A significant drawback to DPD methods is that they are computationally complex and become very time and resourceintensive as the number of observations grows.
We used the ArellanoBond estimation technique developed specifically for DPD applications. We implemented the ArellanoBond technique using the
To validate the significance of the regression, we used a Wald chisquare statistic to test the null hypothesis that the independent variables did not explain the dependent variable (standard goodnessoffit measures such as
We report the point estimates and the
We translated the estimation results into a surveillance reporting context. The dynamic component (Equation 3) is presented in terms of the persistence rate per 100,000 cases, defined as the number of new COVID19 cases in every 100,000 cases that remained constant, and this component was applied to the reported infection numbers to determine its effect on the number of cases per state per day. The contemporaneous component was applied to the reported infection numbers to determine its effect on the number of cases per state per day. The two effects were added to obtain a modeled total number of cases per state per day, and this number was multiplied by 52 to obtain a national figure (including the District of Columbia and Puerto Rico but excluding other territories).
The internet data mining effort resulted in a panel (longitudinal data set) with 52 “panels” (50 states, the District of Columbia, and Puerto Rico) using observations from June 13 through July 10, 2020. Before the analysis, outlying and negative values were crosschecked with other reputable COVID19 data tracking websites, including USA Facts [
We present the estimation results in
ArellanoBond dynamic panel data modeling of the number of daily infections by state from March 20 to July 10, 2020.
Estimation  Coefficient  



Lagged daily positive cases  0.0630  .31 

Lagged daily positive shift, June 27July 03  0.0977  .14 

Lagged daily positive shift, July 0410  –0.1727  .009 

Sevenday lagged daily positive cases  0.5188  <.001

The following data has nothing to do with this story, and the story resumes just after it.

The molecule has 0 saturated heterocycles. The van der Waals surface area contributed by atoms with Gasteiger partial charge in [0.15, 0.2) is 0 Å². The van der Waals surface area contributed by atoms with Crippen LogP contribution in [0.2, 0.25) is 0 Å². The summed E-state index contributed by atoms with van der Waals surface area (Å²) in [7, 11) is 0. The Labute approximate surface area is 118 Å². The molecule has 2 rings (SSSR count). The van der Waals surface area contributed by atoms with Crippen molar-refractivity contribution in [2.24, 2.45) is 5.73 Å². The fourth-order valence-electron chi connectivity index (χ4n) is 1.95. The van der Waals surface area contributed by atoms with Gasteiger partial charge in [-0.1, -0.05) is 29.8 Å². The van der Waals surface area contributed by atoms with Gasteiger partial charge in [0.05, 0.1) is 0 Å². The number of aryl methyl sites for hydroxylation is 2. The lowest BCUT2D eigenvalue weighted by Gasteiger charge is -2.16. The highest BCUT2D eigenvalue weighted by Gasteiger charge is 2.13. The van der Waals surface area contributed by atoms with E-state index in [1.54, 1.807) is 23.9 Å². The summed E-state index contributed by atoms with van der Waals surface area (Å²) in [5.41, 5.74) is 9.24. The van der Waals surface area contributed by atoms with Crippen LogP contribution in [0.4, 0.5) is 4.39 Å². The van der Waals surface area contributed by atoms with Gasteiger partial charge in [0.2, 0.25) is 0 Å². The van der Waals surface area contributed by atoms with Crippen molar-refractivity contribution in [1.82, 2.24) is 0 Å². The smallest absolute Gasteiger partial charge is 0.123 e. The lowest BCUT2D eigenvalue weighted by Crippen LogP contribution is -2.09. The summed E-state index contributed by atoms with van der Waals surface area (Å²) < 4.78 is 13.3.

Sevenday lagged daily positive shift, June 27July 03  0.0118  .90 

Sevenday lagged daily positive shift, July 0410  0.2691  .002 

Constant  17.7791  .68 

Daily tests  0.0520  <.001 

Daily tests squared  –1.54 × 10^{7}  .002 

Daily tests / population  –86,527  <.001 



Wald test of regression significance (χ^{2}_{10})  1489.84  <.001 

Sargan test of overidentifying restrictions (χ^{2}_{946})  935.52  .59 

Test of lagged daily positive cases + shift July 0410 = 0 (χ^{2}_{1})  –9.92  .002 
To examine the model fit, we applied a Wald chisquare test of the null hypothesis that there is no explanatory power in the explanatory variables. The model was statistically significant (χ^{2}_{10}=1489.84,
The coefficient on the lagged dependent variable of the number of daily cases that tested positive on the previous day was positive and statistically significant (0.0630,
The coefficient on the 7day lagged dependent variable, the number of daily cases that tested positive 7 days earlier, was positive and statistically significant (0.5188,
The coefficient on the linear term in the number of daily tests administered was positive and statistically significant (0.0520,
Dynamic panel data estimation results for the United States from June 27 to July 10, 2020.
Variable  June 27July 3  July 410  

State average  National average  State average  National average 
Daily average number of cases for the week  909  47,278  1048  54,491 
Daily average number of tests for the week  12,281  638,619  12,630  656,741 
Estimated daily persistence rate (per 10,000 cases)  1607  1607  –1106  –1106 
Estimated 7day persistence rate (per 10,000 cases)  5306  5306  7816  7816 
Estimated dynamic component (number of cases per day)  499  25,968  595  30,923